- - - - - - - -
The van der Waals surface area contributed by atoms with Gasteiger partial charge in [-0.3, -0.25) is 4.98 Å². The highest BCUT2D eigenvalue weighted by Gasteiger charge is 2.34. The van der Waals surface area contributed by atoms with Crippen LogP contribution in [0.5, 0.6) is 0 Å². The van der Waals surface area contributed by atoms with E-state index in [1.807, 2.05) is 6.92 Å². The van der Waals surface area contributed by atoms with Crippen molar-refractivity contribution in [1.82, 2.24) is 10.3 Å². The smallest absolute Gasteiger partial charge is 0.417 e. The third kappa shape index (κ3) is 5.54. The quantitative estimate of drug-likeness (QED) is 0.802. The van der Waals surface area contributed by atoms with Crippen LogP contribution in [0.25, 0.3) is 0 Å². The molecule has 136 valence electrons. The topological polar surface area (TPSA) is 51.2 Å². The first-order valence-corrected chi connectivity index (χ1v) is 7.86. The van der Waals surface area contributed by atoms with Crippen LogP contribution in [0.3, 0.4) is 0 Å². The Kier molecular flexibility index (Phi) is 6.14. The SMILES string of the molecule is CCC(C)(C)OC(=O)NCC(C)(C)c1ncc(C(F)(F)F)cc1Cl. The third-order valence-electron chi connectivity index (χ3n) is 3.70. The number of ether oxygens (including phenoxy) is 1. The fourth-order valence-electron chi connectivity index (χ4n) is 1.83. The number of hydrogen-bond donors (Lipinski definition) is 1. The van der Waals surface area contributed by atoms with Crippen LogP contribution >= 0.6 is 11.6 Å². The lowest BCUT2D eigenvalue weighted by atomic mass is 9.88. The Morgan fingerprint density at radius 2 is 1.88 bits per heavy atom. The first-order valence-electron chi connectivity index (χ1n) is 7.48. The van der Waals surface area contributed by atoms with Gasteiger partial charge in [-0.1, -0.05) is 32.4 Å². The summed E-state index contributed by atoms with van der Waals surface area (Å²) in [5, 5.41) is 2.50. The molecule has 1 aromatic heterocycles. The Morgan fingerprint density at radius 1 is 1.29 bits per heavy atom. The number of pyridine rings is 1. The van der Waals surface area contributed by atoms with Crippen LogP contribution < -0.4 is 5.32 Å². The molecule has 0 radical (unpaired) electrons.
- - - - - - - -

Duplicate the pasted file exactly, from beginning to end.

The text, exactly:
The van der Waals surface area contributed by atoms with Gasteiger partial charge in [-0.3, -0.25) is 4.98 Å². The highest BCUT2D eigenvalue weighted by Gasteiger charge is 2.34. The van der Waals surface area contributed by atoms with Crippen LogP contribution in [0.5, 0.6) is 0 Å². The van der Waals surface area contributed by atoms with E-state index in [1.807, 2.05) is 6.92 Å². The van der Waals surface area contributed by atoms with Crippen molar-refractivity contribution in [1.82, 2.24) is 10.3 Å². The smallest absolute Gasteiger partial charge is 0.417 e. The third kappa shape index (κ3) is 5.54. The quantitative estimate of drug-likeness (QED) is 0.802. The van der Waals surface area contributed by atoms with Crippen LogP contribution in [0.25, 0.3) is 0 Å². The molecule has 136 valence electrons. The topological polar surface area (TPSA) is 51.2 Å². The first-order valence-corrected chi connectivity index (χ1v) is 7.86. The van der Waals surface area contributed by atoms with Crippen LogP contribution in [0.3, 0.4) is 0 Å². The Kier molecular flexibility index (Phi) is 6.14. The SMILES string of the molecule is CCC(C)(C)OC(=O)NCC(C)(C)c1ncc(C(F)(F)F)cc1Cl. The third-order valence-electron chi connectivity index (χ3n) is 3.70. The number of ether oxygens (including phenoxy) is 1. The fourth-order valence-electron chi connectivity index (χ4n) is 1.83. The number of hydrogen-bond donors (Lipinski definition) is 1. The van der Waals surface area contributed by atoms with Crippen LogP contribution >= 0.6 is 11.6 Å². The lowest BCUT2D eigenvalue weighted by atomic mass is 9.88. The Morgan fingerprint density at radius 2 is 1.88 bits per heavy atom. The first-order valence-electron chi connectivity index (χ1n) is 7.48. The van der Waals surface area contributed by atoms with Gasteiger partial charge in [-0.1, -0.05) is 32.4 Å². The summed E-state index contributed by atoms with van der Waals surface area (Å²) in [5, 5.41) is 2.50. The molecule has 1 aromatic heterocycles. The Morgan fingerprint density at radius 1 is 1.29 bits per heavy atom. The number of pyridine rings is 1. The van der Waals surface area contributed by atoms with Crippen LogP contribution < -0.4 is 5.32 Å². The molecule has 0 radical (unpaired) electrons.